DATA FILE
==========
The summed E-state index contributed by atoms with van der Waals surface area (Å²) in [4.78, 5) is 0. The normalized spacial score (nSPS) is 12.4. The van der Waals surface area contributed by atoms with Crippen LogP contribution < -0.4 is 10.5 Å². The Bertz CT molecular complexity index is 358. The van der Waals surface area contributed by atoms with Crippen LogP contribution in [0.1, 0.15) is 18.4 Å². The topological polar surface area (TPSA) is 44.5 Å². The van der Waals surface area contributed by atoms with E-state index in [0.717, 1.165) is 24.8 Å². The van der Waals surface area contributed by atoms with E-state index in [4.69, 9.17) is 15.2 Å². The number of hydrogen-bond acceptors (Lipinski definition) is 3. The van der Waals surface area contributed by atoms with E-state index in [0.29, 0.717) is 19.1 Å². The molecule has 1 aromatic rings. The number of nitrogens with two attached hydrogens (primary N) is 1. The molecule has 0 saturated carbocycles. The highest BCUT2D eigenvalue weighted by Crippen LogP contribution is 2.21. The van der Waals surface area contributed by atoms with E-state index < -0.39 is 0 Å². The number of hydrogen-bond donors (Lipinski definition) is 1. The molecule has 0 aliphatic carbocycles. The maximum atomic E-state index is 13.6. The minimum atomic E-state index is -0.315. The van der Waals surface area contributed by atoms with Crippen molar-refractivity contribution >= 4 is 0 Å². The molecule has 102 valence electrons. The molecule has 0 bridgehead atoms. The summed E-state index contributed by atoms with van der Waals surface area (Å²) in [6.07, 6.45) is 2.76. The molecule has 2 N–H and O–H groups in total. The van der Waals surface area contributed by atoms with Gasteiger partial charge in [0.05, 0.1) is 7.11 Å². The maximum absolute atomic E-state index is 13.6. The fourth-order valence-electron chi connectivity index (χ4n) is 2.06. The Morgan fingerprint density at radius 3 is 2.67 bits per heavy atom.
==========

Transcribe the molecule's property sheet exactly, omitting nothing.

The summed E-state index contributed by atoms with van der Waals surface area (Å²) in [4.78, 5) is 0. The normalized spacial score (nSPS) is 12.4. The van der Waals surface area contributed by atoms with Crippen LogP contribution < -0.4 is 10.5 Å². The Bertz CT molecular complexity index is 358. The van der Waals surface area contributed by atoms with Crippen LogP contribution in [0.1, 0.15) is 18.4 Å². The topological polar surface area (TPSA) is 44.5 Å². The van der Waals surface area contributed by atoms with E-state index in [0.717, 1.165) is 24.8 Å². The van der Waals surface area contributed by atoms with E-state index in [4.69, 9.17) is 15.2 Å². The number of hydrogen-bond acceptors (Lipinski definition) is 3. The van der Waals surface area contributed by atoms with E-state index in [0.29, 0.717) is 19.1 Å². The molecule has 1 aromatic rings. The number of nitrogens with two attached hydrogens (primary N) is 1. The molecule has 0 saturated carbocycles. The highest BCUT2D eigenvalue weighted by Crippen LogP contribution is 2.21. The van der Waals surface area contributed by atoms with E-state index < -0.39 is 0 Å². The number of hydrogen-bond donors (Lipinski definition) is 1. The molecule has 0 aliphatic carbocycles. The maximum atomic E-state index is 13.6. The minimum atomic E-state index is -0.315. The van der Waals surface area contributed by atoms with Crippen molar-refractivity contribution >= 4 is 0 Å². The molecule has 102 valence electrons. The molecule has 0 bridgehead atoms. The summed E-state index contributed by atoms with van der Waals surface area (Å²) in [6.07, 6.45) is 2.76. The molecule has 2 N–H and O–H groups in total. The van der Waals surface area contributed by atoms with Gasteiger partial charge in [0.05, 0.1) is 7.11 Å². The maximum absolute atomic E-state index is 13.6. The fourth-order valence-electron chi connectivity index (χ4n) is 2.06. The Morgan fingerprint density at radius 3 is 2.67 bits per heavy atom.